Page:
How it all began!
In September 1977, Tom Signiski organised a Hoe-Down at the Menwith Hill U.S. base near Harrogate. Tom and his wife Ann had graduated with Cloverleaf Squares in Bradford in the summer of 1977. John and Jackie White, and Ray and Olive Blackburn were judges for their graduation. They were invited to the Hoe-Down, and subsequently the first Beginner Class was held in October 1977 at the Recreation Centre at Menwith Hill. With this being a new club, they danced to tapes.
There were eight Americans and twenty-three English.
The name of the new club was discussed with all the members, and the name decided upon was White Rose Squares. (which referred to the White Rose of Yorkshire as in the War of the Roses) The banner and badges were also discussed : all members had a say in the final design and colour. The Americans were keen to have "Harrogate - England" incorporated into the design, so that they could have badges to take home with them.
In March 1978, Harry and Jean Preston were invited by Tom to Menwith Hill on a Club Night to call a dance up to the Basic 50 moves. It was felt this would keep the interest of the beginners, and indeed, the dance was a huge success. Harry was the first live caller the group had danced to since the club was formed.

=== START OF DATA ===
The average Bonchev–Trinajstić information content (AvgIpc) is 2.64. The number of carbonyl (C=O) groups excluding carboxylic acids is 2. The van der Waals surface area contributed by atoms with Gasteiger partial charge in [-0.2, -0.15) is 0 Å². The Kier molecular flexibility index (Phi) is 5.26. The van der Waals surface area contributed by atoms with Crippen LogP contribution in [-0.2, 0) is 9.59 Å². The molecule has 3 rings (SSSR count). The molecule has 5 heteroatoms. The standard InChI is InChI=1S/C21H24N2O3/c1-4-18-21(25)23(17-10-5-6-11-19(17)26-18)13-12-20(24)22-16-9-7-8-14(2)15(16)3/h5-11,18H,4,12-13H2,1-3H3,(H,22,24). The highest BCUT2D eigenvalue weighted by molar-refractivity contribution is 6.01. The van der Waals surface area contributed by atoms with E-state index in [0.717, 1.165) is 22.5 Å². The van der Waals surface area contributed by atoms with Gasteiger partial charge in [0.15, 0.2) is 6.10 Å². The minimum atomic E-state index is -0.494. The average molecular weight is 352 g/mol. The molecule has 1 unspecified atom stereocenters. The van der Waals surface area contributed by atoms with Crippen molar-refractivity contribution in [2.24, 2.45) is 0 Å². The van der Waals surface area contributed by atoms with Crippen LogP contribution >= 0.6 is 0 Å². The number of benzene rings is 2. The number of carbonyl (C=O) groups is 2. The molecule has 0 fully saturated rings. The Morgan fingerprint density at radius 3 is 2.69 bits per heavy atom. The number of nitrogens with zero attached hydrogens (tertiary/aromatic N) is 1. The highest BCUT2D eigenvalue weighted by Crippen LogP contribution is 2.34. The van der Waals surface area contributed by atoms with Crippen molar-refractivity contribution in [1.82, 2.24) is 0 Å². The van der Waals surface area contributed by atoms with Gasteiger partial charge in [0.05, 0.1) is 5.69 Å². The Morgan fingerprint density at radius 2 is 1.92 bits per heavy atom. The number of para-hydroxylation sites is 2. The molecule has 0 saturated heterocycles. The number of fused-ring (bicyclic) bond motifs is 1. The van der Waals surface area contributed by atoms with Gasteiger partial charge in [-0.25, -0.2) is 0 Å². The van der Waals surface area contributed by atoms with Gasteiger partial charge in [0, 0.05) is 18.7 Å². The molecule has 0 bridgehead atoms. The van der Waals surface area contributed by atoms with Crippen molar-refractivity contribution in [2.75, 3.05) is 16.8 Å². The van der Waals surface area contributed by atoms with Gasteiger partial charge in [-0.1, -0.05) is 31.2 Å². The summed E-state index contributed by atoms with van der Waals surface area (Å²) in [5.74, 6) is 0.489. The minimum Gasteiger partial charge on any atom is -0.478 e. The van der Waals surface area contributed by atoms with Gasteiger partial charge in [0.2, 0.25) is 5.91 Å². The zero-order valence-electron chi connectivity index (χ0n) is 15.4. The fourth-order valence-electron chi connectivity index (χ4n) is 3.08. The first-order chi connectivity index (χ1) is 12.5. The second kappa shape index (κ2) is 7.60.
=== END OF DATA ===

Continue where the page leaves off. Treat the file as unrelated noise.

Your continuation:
The first graduation was held in the summer of 1978 at The Memorial Hall, Pateley Bridge and the caller was Al Green.
Soon after, Tom and Ann had completed their stay in England, and returned to Maryland U.S.A.
A Committee was formed shortly after with Cliff Hopes as Chairman. Lillian Convery, Jackie White, John White, John Pratten and Jerry Long were also members of this first committee. (Jackie to be a committee member for some ten years - on and off).
As Tom and Ann had returned to the States, we were unable to use Menwith Hill and a new venue was sought. Beckwithshaw Village Hall was our first Club Venue.
The Banner was designed by Reu Jackson and was hand sewn by Arlene Munson. All members had a say in the final design and colour.
The Club has seen well over 300 dancers pass through its doors.
Sixty are still dancing at White Rose, and around 100 are still dancing.
Sadly a few have passed away.